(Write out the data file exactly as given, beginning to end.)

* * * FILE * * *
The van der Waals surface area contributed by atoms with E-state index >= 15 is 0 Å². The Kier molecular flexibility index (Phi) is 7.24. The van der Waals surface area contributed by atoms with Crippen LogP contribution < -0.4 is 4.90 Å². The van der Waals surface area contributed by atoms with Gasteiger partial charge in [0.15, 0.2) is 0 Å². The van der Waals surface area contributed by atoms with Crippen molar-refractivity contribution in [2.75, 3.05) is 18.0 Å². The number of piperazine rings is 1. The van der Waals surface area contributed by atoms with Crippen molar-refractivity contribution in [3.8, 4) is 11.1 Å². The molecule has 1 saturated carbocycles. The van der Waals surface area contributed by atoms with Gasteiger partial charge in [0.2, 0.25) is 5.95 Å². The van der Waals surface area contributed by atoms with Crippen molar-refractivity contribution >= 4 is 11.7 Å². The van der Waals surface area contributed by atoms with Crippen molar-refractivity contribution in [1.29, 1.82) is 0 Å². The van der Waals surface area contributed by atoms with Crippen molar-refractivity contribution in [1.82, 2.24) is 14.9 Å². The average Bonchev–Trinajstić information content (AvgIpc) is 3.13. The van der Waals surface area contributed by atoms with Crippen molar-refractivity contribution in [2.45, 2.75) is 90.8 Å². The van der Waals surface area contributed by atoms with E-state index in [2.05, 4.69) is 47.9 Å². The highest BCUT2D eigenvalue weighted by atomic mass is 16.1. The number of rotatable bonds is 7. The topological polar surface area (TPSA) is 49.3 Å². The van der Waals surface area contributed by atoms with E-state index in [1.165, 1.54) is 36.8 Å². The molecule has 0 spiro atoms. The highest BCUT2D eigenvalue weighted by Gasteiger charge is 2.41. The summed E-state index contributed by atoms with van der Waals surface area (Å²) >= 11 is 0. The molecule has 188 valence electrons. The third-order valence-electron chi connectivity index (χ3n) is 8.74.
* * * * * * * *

The van der Waals surface area contributed by atoms with E-state index >= 15 is 0 Å². The Kier molecular flexibility index (Phi) is 7.24. The van der Waals surface area contributed by atoms with Crippen LogP contribution < -0.4 is 4.90 Å². The van der Waals surface area contributed by atoms with Gasteiger partial charge in [0.15, 0.2) is 0 Å². The van der Waals surface area contributed by atoms with Crippen molar-refractivity contribution in [2.75, 3.05) is 18.0 Å². The number of piperazine rings is 1. The van der Waals surface area contributed by atoms with Crippen molar-refractivity contribution in [3.8, 4) is 11.1 Å². The molecule has 1 saturated carbocycles. The van der Waals surface area contributed by atoms with Gasteiger partial charge in [0.2, 0.25) is 5.95 Å². The van der Waals surface area contributed by atoms with Crippen molar-refractivity contribution >= 4 is 11.7 Å². The van der Waals surface area contributed by atoms with Crippen molar-refractivity contribution in [1.29, 1.82) is 0 Å². The van der Waals surface area contributed by atoms with Crippen molar-refractivity contribution in [1.82, 2.24) is 14.9 Å². The average Bonchev–Trinajstić information content (AvgIpc) is 3.13. The van der Waals surface area contributed by atoms with Crippen molar-refractivity contribution in [2.45, 2.75) is 90.8 Å². The van der Waals surface area contributed by atoms with E-state index in [2.05, 4.69) is 47.9 Å². The highest BCUT2D eigenvalue weighted by atomic mass is 16.1. The number of rotatable bonds is 7. The topological polar surface area (TPSA) is 49.3 Å². The van der Waals surface area contributed by atoms with E-state index in [1.165, 1.54) is 36.8 Å². The molecule has 0 spiro atoms. The highest BCUT2D eigenvalue weighted by Gasteiger charge is 2.41. The summed E-state index contributed by atoms with van der Waals surface area (Å²) >= 11 is 0. The molecule has 188 valence electrons. The third-order valence-electron chi connectivity index (χ3n) is 8.74.